12. 12. Protests An audience member tells a judge that a contestant’s speech was not original. May the judge lodge a protest? NO+ + The judge must have personal knowledge that the speech is not original. 3.What is the most effective way to lodge a protest? A.Write the word “protest” on the voting ballot submitted to the Counters, or B.Discreetly approach the Chief Judge during the moment of silence between speakers, or before the awards are announced. Judging Ballots A Contest Master reads the Contest’s results incorrectly. After the awards are presented, can a correction be made, even if its only a minute or so? NO+ + Corrections to the awards results can only be made by the Chief Judge or ballot counters prior to the announcements. •A ballot is cast without a signature. Can it be counted? NO^ ^ The ballot is invalid. Ballots should be signed by judges before the contest begins. Do not obtain a signature after the fact. •There are four speakers in a contest, and one of the ballots lists only two contestants. Is it valid? NO~ ~ Three places must be completed on ballot forms in a contest that has three or more contestants. The Tiebreaker Judge’s ballot must contain the names of all the contestants listed according to the places awarded by that judge. •If a judge requires a replacement ballot form, may another one be made available? YES` ` See the Chief Judge during the moment of silence between speakers, or the two minutes of silence during the final ballot completion.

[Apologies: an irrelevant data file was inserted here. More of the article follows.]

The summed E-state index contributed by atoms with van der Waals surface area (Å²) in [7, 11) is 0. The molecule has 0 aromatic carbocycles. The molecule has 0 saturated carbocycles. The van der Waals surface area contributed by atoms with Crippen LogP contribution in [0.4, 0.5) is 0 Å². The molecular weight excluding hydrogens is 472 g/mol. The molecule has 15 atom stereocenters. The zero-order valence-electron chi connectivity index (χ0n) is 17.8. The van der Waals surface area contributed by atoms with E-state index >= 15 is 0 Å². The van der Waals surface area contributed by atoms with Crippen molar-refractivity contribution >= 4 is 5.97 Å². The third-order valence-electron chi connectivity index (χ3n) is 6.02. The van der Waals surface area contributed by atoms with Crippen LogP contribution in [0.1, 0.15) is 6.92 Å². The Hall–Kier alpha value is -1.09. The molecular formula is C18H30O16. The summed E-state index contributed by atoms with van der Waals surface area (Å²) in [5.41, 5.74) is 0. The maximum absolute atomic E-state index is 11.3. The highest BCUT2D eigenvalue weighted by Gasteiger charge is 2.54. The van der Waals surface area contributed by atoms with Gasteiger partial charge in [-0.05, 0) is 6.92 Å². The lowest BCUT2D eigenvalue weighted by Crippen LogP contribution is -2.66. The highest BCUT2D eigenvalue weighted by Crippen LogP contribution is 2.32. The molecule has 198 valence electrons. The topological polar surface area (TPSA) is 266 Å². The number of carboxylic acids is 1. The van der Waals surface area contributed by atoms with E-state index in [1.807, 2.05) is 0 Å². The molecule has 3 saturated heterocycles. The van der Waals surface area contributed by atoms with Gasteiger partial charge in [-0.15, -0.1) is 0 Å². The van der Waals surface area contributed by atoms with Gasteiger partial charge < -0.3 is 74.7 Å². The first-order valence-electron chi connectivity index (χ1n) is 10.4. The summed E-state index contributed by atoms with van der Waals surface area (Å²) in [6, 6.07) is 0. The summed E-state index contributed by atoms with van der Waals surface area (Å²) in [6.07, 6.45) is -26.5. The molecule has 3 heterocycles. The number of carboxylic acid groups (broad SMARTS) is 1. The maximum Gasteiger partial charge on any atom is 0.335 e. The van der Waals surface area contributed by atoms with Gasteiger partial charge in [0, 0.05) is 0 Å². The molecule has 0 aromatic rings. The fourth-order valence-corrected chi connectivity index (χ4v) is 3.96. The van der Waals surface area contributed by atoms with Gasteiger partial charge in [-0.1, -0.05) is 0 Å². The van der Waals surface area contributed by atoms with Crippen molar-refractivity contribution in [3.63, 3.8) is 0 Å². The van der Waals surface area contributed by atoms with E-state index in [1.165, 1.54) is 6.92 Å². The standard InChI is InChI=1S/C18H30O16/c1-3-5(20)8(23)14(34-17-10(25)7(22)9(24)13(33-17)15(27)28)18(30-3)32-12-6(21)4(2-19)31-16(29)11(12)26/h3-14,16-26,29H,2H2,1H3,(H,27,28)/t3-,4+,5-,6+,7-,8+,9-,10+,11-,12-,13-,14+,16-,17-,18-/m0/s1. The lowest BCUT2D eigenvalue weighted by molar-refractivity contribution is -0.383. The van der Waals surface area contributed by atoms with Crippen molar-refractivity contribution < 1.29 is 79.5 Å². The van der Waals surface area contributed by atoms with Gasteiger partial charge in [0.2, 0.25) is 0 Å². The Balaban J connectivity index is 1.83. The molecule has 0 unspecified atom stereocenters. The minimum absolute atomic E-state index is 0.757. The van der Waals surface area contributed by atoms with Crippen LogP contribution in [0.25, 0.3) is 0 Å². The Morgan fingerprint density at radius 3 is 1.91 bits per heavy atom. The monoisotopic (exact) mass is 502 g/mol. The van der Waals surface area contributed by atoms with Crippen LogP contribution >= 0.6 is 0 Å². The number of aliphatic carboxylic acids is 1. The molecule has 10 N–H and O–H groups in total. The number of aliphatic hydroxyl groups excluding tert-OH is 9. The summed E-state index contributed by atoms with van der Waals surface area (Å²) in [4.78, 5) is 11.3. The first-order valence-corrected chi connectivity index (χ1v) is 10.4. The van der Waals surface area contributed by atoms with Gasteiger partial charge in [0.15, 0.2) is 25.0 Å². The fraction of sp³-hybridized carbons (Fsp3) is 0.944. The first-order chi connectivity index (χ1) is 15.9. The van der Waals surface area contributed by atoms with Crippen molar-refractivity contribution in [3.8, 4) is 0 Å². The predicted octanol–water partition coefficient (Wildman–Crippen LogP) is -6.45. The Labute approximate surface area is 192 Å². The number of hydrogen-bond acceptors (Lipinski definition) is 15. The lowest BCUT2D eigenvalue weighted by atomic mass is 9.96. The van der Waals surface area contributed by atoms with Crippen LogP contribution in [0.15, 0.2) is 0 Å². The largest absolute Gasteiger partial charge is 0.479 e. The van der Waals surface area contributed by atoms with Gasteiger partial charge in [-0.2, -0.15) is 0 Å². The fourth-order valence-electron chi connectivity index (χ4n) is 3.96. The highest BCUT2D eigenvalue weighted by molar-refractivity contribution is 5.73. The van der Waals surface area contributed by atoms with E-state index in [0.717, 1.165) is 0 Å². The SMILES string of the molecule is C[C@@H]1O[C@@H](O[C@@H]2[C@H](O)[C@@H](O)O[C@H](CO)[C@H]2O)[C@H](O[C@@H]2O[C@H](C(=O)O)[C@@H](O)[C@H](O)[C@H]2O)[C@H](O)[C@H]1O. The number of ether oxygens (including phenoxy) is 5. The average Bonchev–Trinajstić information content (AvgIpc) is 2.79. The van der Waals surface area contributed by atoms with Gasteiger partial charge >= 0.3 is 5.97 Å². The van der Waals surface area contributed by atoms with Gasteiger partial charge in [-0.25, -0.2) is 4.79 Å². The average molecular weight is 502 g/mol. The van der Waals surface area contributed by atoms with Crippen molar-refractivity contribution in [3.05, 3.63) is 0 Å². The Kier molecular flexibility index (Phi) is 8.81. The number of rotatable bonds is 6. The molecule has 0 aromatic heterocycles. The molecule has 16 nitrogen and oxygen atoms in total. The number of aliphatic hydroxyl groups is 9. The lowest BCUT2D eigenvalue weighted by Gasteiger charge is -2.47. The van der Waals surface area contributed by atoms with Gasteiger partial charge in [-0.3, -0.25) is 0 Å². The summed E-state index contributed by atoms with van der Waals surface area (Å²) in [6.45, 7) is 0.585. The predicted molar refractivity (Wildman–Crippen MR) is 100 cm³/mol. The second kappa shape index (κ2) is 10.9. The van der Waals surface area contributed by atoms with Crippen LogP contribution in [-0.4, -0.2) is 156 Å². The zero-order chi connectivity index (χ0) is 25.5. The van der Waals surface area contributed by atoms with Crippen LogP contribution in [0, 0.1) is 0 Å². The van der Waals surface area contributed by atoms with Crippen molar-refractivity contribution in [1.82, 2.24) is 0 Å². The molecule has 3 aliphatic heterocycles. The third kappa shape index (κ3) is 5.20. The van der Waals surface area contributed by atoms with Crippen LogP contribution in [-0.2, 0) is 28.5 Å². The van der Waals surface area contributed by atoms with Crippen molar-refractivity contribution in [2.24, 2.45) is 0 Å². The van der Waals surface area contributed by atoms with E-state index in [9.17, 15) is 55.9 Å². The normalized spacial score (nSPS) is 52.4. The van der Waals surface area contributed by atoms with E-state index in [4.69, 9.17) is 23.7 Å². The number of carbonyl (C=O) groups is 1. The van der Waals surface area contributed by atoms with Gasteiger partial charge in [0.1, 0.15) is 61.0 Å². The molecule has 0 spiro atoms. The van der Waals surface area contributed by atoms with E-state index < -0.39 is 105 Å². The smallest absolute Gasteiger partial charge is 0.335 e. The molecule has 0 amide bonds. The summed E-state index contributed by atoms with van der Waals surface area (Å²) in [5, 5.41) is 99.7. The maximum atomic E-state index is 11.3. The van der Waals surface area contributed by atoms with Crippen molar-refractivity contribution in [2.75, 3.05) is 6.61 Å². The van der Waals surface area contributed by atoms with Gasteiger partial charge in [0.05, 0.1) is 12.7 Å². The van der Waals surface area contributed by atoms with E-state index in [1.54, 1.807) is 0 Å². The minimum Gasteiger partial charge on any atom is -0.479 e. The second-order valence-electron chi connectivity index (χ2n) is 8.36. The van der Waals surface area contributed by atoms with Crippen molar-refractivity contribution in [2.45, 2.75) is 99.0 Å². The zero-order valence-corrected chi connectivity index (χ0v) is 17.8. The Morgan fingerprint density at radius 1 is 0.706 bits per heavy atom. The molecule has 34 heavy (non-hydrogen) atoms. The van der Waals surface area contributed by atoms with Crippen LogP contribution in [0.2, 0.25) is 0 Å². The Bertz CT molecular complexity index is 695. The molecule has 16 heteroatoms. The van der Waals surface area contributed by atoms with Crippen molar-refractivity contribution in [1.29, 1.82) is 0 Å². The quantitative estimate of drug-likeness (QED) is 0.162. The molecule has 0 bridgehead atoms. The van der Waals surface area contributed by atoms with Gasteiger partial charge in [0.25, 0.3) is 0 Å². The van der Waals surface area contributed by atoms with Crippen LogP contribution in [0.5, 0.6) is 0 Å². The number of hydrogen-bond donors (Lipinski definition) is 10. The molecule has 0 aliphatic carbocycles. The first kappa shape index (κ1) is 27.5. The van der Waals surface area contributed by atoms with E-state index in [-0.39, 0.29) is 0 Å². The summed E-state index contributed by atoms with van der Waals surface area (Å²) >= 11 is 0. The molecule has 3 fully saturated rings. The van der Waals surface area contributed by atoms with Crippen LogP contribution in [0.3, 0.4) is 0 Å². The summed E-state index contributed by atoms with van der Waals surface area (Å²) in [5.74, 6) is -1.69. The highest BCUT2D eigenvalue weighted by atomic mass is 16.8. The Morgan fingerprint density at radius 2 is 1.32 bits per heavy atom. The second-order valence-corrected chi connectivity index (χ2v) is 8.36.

13. 13. Use of Props and Speaking Area May the lectern may be moved based on the contestant’s request? NO • A contestant walks into an area not designated as the speaking area. Is s/he disqualified? NO~ ~ A judge may lower the point score, but only two things can disqualify a contestant: Timing and Originality • A contestant who drew first place arranges his props on stage at the beginning of the contest. Is that allowed? NO* • Any props must be set in place only during the moment of silence preceding the announcement of the contestant. This arrangement should be made with the Sergeant at Arms beforehand to make the setup, and the props must be removed during the moment of silence that follows. • May the Contest Master remain on stage while a contestant speaks? YES* * However it is not recommended, and in fact the Chief Judge should insist the Contest Master exit the stage to avoid distractions. Judging in More Than One Contest A TM is available to judge one of the contests, (Ex. Table Topic) but not available to judge the second contest (Ex. International Speech.) Should that Toastmaster be a judge? YES^ ^ A judge should participate in both contests if held the same day as a convenience, but separate judges are acceptable. (Especially when Contests held in periods of time than span more than day.) Miscellaneous Should a judge, even informally, express his thoughts to anyone before or after the contest performances? NO# # Judges, Counters and Timers should never say anything about the competition.